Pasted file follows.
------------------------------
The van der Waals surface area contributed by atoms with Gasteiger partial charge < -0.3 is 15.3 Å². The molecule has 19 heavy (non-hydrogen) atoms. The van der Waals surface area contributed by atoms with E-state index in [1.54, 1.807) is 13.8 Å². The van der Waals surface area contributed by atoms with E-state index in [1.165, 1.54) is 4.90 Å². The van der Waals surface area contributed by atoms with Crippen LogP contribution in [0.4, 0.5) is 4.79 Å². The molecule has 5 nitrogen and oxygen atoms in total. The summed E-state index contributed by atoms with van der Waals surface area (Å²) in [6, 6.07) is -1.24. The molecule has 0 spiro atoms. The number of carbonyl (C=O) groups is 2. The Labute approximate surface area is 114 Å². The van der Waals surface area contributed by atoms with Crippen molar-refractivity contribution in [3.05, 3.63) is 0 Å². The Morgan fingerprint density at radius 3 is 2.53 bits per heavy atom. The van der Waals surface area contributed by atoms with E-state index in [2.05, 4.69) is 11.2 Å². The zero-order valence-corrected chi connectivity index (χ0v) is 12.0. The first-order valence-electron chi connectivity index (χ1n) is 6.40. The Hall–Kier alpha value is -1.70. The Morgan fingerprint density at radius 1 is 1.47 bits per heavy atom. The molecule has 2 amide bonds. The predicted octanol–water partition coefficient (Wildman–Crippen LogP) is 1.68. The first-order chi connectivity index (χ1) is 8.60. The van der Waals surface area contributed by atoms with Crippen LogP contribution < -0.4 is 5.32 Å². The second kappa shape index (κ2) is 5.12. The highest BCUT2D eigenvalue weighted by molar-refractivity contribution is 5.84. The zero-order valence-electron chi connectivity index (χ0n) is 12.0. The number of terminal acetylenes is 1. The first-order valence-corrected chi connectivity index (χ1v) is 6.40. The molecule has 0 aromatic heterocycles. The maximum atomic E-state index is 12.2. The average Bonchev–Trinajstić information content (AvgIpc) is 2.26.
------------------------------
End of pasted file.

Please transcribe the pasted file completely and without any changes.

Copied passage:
The van der Waals surface area contributed by atoms with Gasteiger partial charge < -0.3 is 15.3 Å². The molecule has 19 heavy (non-hydrogen) atoms. The van der Waals surface area contributed by atoms with E-state index in [1.54, 1.807) is 13.8 Å². The van der Waals surface area contributed by atoms with E-state index in [1.165, 1.54) is 4.90 Å². The van der Waals surface area contributed by atoms with Crippen LogP contribution in [0.4, 0.5) is 4.79 Å². The molecule has 5 nitrogen and oxygen atoms in total. The summed E-state index contributed by atoms with van der Waals surface area (Å²) in [6, 6.07) is -1.24. The molecule has 0 spiro atoms. The number of carbonyl (C=O) groups is 2. The Labute approximate surface area is 114 Å². The van der Waals surface area contributed by atoms with Crippen molar-refractivity contribution in [3.05, 3.63) is 0 Å². The Morgan fingerprint density at radius 3 is 2.53 bits per heavy atom. The van der Waals surface area contributed by atoms with E-state index in [2.05, 4.69) is 11.2 Å². The zero-order valence-corrected chi connectivity index (χ0v) is 12.0. The first-order valence-electron chi connectivity index (χ1n) is 6.40. The Hall–Kier alpha value is -1.70. The Morgan fingerprint density at radius 1 is 1.47 bits per heavy atom. The molecule has 2 amide bonds. The predicted octanol–water partition coefficient (Wildman–Crippen LogP) is 1.68. The first-order chi connectivity index (χ1) is 8.60. The van der Waals surface area contributed by atoms with Crippen LogP contribution < -0.4 is 5.32 Å². The second kappa shape index (κ2) is 5.12. The highest BCUT2D eigenvalue weighted by molar-refractivity contribution is 5.84. The zero-order valence-electron chi connectivity index (χ0n) is 12.0. The number of terminal acetylenes is 1. The first-order valence-corrected chi connectivity index (χ1v) is 6.40. The molecule has 0 aromatic heterocycles. The maximum atomic E-state index is 12.2. The average Bonchev–Trinajstić information content (AvgIpc) is 2.26.